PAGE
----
Marianne is hiding out from her family, whose overprotective attentions she can no longer stand. Their reunion is a joyful
one, but even as one of their hosts goes to the wine cellar the Beast creeps down behind him and savages the man madly. Crashing
up through the flooring, we get the first real look at the Beast: a huge, bony, almost dinosaur-like monstrosity with patchwork
skin resembling a mummy’s, studded with teeth and spines. Fronsac bravely confronts the Beast, but he is no match for
the creature; as it approaches Marianne however, jaws right in front of her face, a shadowy figure on a hilltop blows a tiny
flute and summons the Beast away from its rampage.
Fronsac is anything but deterred; he now fully believes he is hunting a man. “The Beast is only an instrument,”
he says, “A weapon in the hands of a sick mind.” Referring to the book he received from Mercier, Fronsac hints
that a conspiracy may be at work. Especially with the high-profile nature of the slayings. The Beast’s nature may be
occult, but its activities are most public. And, with a bit of small arms practice, Fronsac, Mani and Thomas set out as a
hunting party to do away with the legend once and for all.
At the same time holes in the plot begin to fill in, as we see the old healer and his wild-eyed daughter taking part
in an arena match where someone unleashes the Beast upon a pack of fighting dogs.
At camp one evening Mani can sense that the Beast is in the forest nearby, and that the wolves will help them on their
quest to fight the evil influence that has caused the deaths of a countless number of their innocent brothers. “Tonight,”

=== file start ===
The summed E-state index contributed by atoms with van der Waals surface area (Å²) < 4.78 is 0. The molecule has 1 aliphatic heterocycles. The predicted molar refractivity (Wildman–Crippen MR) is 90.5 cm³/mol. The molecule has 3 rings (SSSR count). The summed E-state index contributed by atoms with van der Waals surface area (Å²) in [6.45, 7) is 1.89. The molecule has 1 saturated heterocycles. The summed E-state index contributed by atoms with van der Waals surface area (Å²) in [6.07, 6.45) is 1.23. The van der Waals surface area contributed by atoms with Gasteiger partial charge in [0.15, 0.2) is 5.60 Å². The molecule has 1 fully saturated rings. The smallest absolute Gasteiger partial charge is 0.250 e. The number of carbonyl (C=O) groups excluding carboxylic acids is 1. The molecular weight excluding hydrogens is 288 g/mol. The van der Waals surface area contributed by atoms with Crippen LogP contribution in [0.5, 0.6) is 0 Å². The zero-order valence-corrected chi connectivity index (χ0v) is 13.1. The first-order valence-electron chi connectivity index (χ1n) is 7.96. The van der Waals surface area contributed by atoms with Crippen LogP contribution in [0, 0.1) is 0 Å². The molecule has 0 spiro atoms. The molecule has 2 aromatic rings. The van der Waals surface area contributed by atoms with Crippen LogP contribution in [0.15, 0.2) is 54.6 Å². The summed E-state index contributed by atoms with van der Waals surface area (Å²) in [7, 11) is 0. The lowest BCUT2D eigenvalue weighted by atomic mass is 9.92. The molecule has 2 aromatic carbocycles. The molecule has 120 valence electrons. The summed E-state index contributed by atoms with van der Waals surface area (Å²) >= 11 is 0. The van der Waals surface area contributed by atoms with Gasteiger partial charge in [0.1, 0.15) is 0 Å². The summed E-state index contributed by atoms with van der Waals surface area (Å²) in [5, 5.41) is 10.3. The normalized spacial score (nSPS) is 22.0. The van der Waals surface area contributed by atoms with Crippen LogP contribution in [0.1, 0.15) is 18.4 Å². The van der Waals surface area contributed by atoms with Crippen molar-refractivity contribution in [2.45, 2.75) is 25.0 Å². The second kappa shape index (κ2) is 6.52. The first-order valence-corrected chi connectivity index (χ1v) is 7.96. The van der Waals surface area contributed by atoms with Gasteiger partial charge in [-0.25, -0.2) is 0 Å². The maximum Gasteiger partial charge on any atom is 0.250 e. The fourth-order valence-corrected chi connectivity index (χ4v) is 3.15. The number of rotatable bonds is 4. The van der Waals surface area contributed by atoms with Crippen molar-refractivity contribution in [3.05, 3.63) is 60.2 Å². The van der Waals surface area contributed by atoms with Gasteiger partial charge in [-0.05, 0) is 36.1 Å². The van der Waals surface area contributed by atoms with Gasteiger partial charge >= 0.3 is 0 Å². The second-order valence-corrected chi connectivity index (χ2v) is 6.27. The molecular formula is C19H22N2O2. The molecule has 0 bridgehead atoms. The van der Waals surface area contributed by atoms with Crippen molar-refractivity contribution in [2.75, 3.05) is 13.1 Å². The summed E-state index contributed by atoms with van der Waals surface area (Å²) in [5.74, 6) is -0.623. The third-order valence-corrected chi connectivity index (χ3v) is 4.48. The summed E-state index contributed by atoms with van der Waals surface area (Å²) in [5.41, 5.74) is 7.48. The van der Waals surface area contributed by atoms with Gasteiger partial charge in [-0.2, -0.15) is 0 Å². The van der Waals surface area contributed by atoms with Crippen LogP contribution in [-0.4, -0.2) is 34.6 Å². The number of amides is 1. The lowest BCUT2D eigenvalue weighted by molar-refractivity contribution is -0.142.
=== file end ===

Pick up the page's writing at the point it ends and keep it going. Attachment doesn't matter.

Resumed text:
he says, “We will dance the dance of blood.” Mani calls upon the spirits of the forest, and before long the wolves
do indeed hound the Beast into the mossy grotto at Mont Mouchet where the hunting party has made camp. All recognize one another,
and within moments Mani has not only challenged the Beast but managed to capture it within a falling cage trap. But only momentarily
however, as the Beast breaks free and tears away, taking Thomas with it by the arm. A shot from Fronsac releases the boy,
and Mani unleashes the flyswatter, a swinging log from which dozens of sharpened stakes project. This knocks the Beast down,
bleeding, but it rights itself immediately and tears right through the gate Fronsac sends crashing down in another attempt
to trap it.
As Fronsac tends to Thomas, Mani continues the hunt. Following the Beast’s blood trail, Mani comes to a torch-lit
cave in which stand a number of wooden figures of roughly human shape, all crowned with animal skulls. Mani watches and listens